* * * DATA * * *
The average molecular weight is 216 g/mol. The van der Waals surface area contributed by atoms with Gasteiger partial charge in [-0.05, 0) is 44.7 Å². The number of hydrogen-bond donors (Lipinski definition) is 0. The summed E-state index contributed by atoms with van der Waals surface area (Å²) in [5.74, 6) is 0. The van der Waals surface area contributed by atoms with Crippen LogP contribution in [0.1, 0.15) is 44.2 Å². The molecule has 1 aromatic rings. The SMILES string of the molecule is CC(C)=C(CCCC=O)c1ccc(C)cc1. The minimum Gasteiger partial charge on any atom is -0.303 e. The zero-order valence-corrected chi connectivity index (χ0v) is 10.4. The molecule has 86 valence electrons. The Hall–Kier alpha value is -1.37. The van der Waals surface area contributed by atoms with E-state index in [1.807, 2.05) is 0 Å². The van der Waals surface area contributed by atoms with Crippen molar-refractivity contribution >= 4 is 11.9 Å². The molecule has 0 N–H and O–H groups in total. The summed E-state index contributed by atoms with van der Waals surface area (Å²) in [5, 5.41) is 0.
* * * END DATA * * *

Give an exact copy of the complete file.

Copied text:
The average molecular weight is 216 g/mol. The van der Waals surface area contributed by atoms with Gasteiger partial charge in [-0.05, 0) is 44.7 Å². The number of hydrogen-bond donors (Lipinski definition) is 0. The summed E-state index contributed by atoms with van der Waals surface area (Å²) in [5.74, 6) is 0. The van der Waals surface area contributed by atoms with Crippen LogP contribution in [0.1, 0.15) is 44.2 Å². The molecule has 1 aromatic rings. The SMILES string of the molecule is CC(C)=C(CCCC=O)c1ccc(C)cc1. The minimum Gasteiger partial charge on any atom is -0.303 e. The zero-order valence-corrected chi connectivity index (χ0v) is 10.4. The molecule has 86 valence electrons. The Hall–Kier alpha value is -1.37. The van der Waals surface area contributed by atoms with E-state index in [1.807, 2.05) is 0 Å². The van der Waals surface area contributed by atoms with Crippen molar-refractivity contribution >= 4 is 11.9 Å². The molecule has 0 N–H and O–H groups in total. The summed E-state index contributed by atoms with van der Waals surface area (Å²) in [5, 5.41) is 0.